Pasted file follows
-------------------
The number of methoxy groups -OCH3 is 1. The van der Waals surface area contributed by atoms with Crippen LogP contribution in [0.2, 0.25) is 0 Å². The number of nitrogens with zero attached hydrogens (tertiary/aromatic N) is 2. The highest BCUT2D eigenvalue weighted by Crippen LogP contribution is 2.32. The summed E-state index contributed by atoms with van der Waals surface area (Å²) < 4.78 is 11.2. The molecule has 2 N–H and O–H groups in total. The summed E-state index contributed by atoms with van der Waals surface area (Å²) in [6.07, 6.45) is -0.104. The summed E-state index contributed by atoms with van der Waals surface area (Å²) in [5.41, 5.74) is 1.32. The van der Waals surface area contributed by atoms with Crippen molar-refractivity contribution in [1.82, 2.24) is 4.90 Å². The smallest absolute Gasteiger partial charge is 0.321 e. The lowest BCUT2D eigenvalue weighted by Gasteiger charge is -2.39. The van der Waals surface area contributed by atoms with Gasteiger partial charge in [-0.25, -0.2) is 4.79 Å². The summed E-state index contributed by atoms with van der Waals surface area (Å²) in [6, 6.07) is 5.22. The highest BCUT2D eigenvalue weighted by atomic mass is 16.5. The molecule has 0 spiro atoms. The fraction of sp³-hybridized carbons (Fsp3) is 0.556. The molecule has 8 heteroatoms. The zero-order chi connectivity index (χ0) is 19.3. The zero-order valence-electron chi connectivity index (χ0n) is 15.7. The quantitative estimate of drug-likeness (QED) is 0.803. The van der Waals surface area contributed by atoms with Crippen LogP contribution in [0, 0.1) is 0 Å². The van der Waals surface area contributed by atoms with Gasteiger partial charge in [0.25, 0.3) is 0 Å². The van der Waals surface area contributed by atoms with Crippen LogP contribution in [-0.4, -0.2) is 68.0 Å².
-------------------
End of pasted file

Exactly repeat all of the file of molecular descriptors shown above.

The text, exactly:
The number of methoxy groups -OCH3 is 1. The van der Waals surface area contributed by atoms with Crippen LogP contribution in [0.2, 0.25) is 0 Å². The number of nitrogens with zero attached hydrogens (tertiary/aromatic N) is 2. The highest BCUT2D eigenvalue weighted by Crippen LogP contribution is 2.32. The summed E-state index contributed by atoms with van der Waals surface area (Å²) < 4.78 is 11.2. The molecule has 2 N–H and O–H groups in total. The summed E-state index contributed by atoms with van der Waals surface area (Å²) in [6.07, 6.45) is -0.104. The summed E-state index contributed by atoms with van der Waals surface area (Å²) in [5.41, 5.74) is 1.32. The van der Waals surface area contributed by atoms with Crippen molar-refractivity contribution in [1.82, 2.24) is 4.90 Å². The smallest absolute Gasteiger partial charge is 0.321 e. The lowest BCUT2D eigenvalue weighted by Gasteiger charge is -2.39. The van der Waals surface area contributed by atoms with Gasteiger partial charge in [-0.25, -0.2) is 4.79 Å². The summed E-state index contributed by atoms with van der Waals surface area (Å²) in [6, 6.07) is 5.22. The highest BCUT2D eigenvalue weighted by atomic mass is 16.5. The molecule has 0 spiro atoms. The fraction of sp³-hybridized carbons (Fsp3) is 0.556. The molecule has 8 heteroatoms. The zero-order chi connectivity index (χ0) is 19.3. The zero-order valence-electron chi connectivity index (χ0n) is 15.7. The quantitative estimate of drug-likeness (QED) is 0.803. The van der Waals surface area contributed by atoms with Crippen LogP contribution in [0, 0.1) is 0 Å². The van der Waals surface area contributed by atoms with Gasteiger partial charge in [0.25, 0.3) is 0 Å². The van der Waals surface area contributed by atoms with Crippen LogP contribution in [-0.4, -0.2) is 68.0 Å².